One of, if not the most important connection that resides on the court lies between the point guard and his big man down low. Being able to effectively read one another’s movements, eyes, even predicting each other’s decisions before they’re made, all heavily contribute to the depth of a team’s offensive repertoire. In Cleveland, the offensive depth between the trio of Darius Garland, Evan Mobley and Jarrett Allen is otherworldly.
“I mean, they do it all for me,” Garland tells SLAM of Mobley and Allen over Zoom. “They’re setting all the screens and stuff, so [I’m] just trying to keep the connection with them going and with my teammates as well.”
The chemistry the three have built is unlike any other guard/big pairing in the League. A little under eight times per game, the 6-1 Garland will snake around a neck-jerking screen set by either the 243-pound, 7-6 wingspaned Allen, who has had beef with the rim all season, or by the mobile 6-11 newcomer Mobley, who will snatch the ball out of the air and slam it down on your head with ease. Or, you could drop down and take away both options, and leave a 37.7 percent three-point shooter open at the top of the key, waiting for the ball to drop through the net.
It’s a pick your poison situation in Cleveland, and one of the youngest cores in the NBA is beginning to realize just how lethal of a connection they’re building.
In his third year in the League, Garland is averaging career-highs across the board, good for 19.7 points, 8.2 assists, 3.4 rebounds and 1.2 steals per game, as of late January. The Gary, IN, native’s ability to score with ease has been on display ever since he was picked 5th overall by the Cavs back in the 2019 Draft. His continued ability to make the players around him better has made waves across the League.
In 10 out of 11 games played in December, Garland dropped five or more assists, gathering three double-doubles, including back-to-back 30-pieces against the Wizards and Jazz in the first week of the month. Within this world of hyper-proficiency resides the imposing forces of Mobley and Allen, who have received more than half of their buckets via Garland’s hand. DG’s assisted on 81 for Allen and 73 for Mobley. His career and team-high 8.2 assists has him on pace to rank in the League’s top 20 in assists per game for the second-straight season.
The 22-year-old knows that as the team’s leader on the floor, he needs to make his voice heard.
“I’m starting to become more vocal, talking to a lot of the guys and trying to put them in the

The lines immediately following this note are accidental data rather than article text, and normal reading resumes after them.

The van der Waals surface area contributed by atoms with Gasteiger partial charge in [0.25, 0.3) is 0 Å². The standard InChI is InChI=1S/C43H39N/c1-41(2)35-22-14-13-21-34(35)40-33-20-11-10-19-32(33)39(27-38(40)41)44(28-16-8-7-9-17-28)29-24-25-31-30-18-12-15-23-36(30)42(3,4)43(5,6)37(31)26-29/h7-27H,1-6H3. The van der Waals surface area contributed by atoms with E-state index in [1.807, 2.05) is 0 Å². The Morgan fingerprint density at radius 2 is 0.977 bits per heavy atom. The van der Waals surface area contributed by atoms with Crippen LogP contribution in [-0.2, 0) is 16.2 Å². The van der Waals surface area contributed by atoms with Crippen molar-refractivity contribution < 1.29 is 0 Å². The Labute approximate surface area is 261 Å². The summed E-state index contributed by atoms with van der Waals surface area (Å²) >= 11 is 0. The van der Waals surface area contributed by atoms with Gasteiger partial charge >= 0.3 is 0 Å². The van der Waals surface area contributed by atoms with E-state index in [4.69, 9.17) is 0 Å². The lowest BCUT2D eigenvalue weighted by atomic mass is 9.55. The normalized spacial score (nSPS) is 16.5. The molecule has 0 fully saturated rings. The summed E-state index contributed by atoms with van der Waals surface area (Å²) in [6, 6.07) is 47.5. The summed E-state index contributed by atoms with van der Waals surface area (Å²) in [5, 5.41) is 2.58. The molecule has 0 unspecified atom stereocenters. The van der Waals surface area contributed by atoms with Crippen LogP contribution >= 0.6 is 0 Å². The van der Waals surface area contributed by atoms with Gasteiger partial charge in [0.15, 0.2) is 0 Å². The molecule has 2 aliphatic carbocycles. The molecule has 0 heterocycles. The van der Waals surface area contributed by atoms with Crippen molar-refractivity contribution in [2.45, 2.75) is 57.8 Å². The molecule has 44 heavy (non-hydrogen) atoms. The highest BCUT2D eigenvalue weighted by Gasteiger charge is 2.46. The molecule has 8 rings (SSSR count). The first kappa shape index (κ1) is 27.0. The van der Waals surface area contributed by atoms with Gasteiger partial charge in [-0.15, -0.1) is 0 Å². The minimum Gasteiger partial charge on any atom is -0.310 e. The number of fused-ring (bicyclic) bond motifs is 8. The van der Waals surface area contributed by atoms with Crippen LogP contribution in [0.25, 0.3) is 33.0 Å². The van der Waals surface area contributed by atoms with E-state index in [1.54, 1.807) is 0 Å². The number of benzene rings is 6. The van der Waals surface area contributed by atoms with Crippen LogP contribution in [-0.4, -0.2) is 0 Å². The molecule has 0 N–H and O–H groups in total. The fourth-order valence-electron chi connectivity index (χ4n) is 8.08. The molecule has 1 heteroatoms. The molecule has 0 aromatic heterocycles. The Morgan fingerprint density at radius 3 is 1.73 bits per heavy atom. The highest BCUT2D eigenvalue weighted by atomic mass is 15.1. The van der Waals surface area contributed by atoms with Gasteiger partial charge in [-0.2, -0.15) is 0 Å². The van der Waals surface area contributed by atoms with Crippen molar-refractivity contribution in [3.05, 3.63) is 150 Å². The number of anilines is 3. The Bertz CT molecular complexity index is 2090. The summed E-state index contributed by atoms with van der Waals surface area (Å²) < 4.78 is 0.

right situation where we can be successful,” he says. “So that’s just changed over my last couple of years, for sure.”
After Collin Sexton underwent left knee surgery for a torn meniscus in late November, DG took the reins of a team with a 9-8 record and whose identity was slowly being chiseled out behind head coach JB Bickerstaff. Two things were for sure, though: lobs and threes were plentiful, and Garland went to work with both, averaging two more shots from beyond the arc with defenders dropping underneath top of the key screens in order to take away easy toss ups at the rim to Mobley and Allen.
“My teammates and coaching staff, they give me the confidence to shoot the ball. And even if I don’t shoot it, my teammates are on me, talking about, Shoot the ball, and stuff like that,” he says. “So they’ve definitely forced me to shoot it a little bit more than I want to, but as long as the teammates want me to and the coaching staff wants me to, I’ll do whatever it takes.”
The ascension of DG’s control over the flow of the game, coupled with the immeasurable wingspan taking up the paint, has given way to lots of excitement for hoops fans in Northeast Ohio. Lobs, threes and blocks are bountiful and the rest of the League has been paying attention.
On November 5, with 4.8 seconds left in the game, Garland calmly walked to the stripe, down one to the Toronto Raptors. Cool, calm and collected, the former Vanderbilt guard sank both free throws, snapping the Raptors’ five-game winning streak, and scoring 17 of his 21 points in the second half. In the locker room, Garland’s composure was doused by the water bottles of his teammates, as he wiped his soaked face with a towel, looked around the room and let out a series of barks, the team’s unique celebratory cheer.
From grabbing every 50/50 ball and finishing each possession to knocking down clutch free throws down the stretch, Garland has proven this season that his continued progression and connection with the Cavs young core is built to disrupt the fabric of the League for years to come.
The Cavs’ 102-101 November win over the Raptors may not have been the teams’ first realization of their dog mentality, but it was certainly the start of many instances in which Garland and the Cavs put everyone else on to it.
That mentality has resided in the Cleveland organization for a minute now—a young team with a scrappy spirit and with the game to back it up. “Just being a pest, really,” Garland says of the team’s character.
“I think we’re starting to put the League on notice that we’re not just any slouch anymore. Like, you just can’t come into Cleveland and roll over us. I think we definitely deserve our respect.”
Portrait by Jimmy Longo/Cleveland Cavaliers and Getty Images.